Mussel mania: our latest wildlife translocation
During April 2022 the team at Zealandia Te Māra a Tāne translocated kākahi/freshwater mussels into Roto Māhanga/the upper reservoir.
But wait, what are kākahi?
Many people don’t know we have three species of endemic freshwater mussel in Aotearoa. While much attention is often paid to our feathery friends, the humble kākahi are quietly transforming the freshwater ecosystem around them, improving water quality by filter feeding— they are able to filter one litre of water per hour! They are also long-lived, with some species living up to 50-60 years.
Sadly, kākahi are under threat and declining, likely due to factors like habitat modification or destruction, water pollution, and possibly through the loss of host fish species which are critical for kākahi to complete their life cycles. This makes it all the more important to establish thriving populations of kākahi in protected sanctuary spaces like Zealandia Te Māra a Tāne. So, how did we translocate the kākahi?
First things first, we needed to check that the population of kākahi we were taking from was in a good enough shape to spare a few (150) individuals. To do this a small team from Zealandia Te Māra a Tāne, Taranaki Whānui, and Greater Wellington headed out at the end of March to Lake Kōhangapiripiri in East Harbour Regional Park to monitor the population we were planning to collect from.
This involved getting into the water and feeling around in the silt layer of the roto. While at least one person stayed ashore and kept their eyes on the safety of others, the rest were waist high in the water, reaching with hands into the silt layer of the roto in search of kākahi. They were quite lucky to have gone out on a beautifully sunny day, as reaching into the roto meant they were wet from neck to toe!
Throughout the day, a good range of sizes between kākahi individuals were found, which is exactly what we are looking for! This indicates a healthy, dynamic population where kākahi are surviving in good numbers (indicated by the bigger individuals) and that new kākahi are establishing to replace the older ones.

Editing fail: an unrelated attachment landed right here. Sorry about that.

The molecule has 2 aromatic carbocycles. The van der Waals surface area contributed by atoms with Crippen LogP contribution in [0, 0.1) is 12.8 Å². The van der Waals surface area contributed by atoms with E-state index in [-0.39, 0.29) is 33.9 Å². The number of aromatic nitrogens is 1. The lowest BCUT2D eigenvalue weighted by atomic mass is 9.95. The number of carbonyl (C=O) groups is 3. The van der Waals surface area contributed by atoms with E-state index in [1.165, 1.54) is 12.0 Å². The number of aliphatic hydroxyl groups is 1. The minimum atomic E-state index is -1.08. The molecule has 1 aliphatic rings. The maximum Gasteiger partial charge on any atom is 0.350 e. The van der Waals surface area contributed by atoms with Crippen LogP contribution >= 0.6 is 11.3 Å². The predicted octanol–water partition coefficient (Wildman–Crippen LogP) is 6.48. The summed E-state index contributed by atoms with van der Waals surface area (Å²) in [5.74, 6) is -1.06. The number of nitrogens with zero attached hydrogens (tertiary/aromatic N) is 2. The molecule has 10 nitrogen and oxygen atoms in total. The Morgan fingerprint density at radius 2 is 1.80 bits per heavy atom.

On Saturday 9 April, representatives from Zealandia Te Māra a Tāne, Taranaki Whānui, and Greater Wellington returned to Lake Lake Kōhangapiripiri.
After a karakia and a briefing around the kaupapa and health and safety, the rōpū/group made its way out along the gravel road past Pencarrow lighthouse, stopping near the roto/lake. We collected kākahi from two sites. Everyone had a role: there were the hardy collectors who waded and sometimes ended up swimming in the chilly water, the folks onshore who oversaw rinsing, measuring and placing the kākahi into a kete/basket within a bucket. The kete were specially designed and hand woven, drawing on rich archive of Māori knowledge of the natural world and protecting wildlife species.
Once the 150 kākahi had been collected and the collectors were all warmed up and fed/watered, the kākahi were carefully transported to Zealandia Te Māra a Tāne, where they stayed in quarantine until their release.
While in quarantine, the water the kākahi were housed in was changed every day. This gave the mussels time to adjust to the water in Roto Māhanga and to filter through any unwanted organisms. Our operations team had to carry heavy buckets of water from Roto Māhanga back to the Zealandia offices where the kākahi were quarantining. On the 20 April, this bivalve bodybuilding came to an end as a small rōpū/group of Zealandia staff, mana whenua, and folks from te Roopu Rāranga o Manaia/Hīkoikoi weavers, Wellington City Council, and Greater Wellington Regional Council released the 150 kākahi from Kōhangapiripiri into Roto Māhanga/upper reservoir.
The rōpū made their way up to the top dam behind the vehicle carrying the kākahi, which, similar to their transport over to Zealandia, were nestled in kete contained within aerated buckets. A smaller team released the kākahi in the roto near the southwestern stream outflow to supplement the kākahi population already there, while the rest of the group watched on from the Upper Dam. To make sure they stayed safe as they settled into their new home, one of our rangers watched over them as they buried into the sediments, happy as clams....er, mussels.
It was a great end to a fantastic translocation. Like its outsized role as ecosystem engineer, over the course of the project this small, unassuming mussel has had a massive impact, bringing together a wide variety of folks from all around the Wellington region. It has also allowed us an opportunity to continually improve how we do translocations, making sure we were using a Te Tiriti-centered approach and following tikanga (Māori practices and guidelines of how to behave and treat one another—note these practices can vary by iwi and hapū) in all aspects of the project.
The ripple effects from these wee kākahi will be felt both in and outside the roto for many years to come!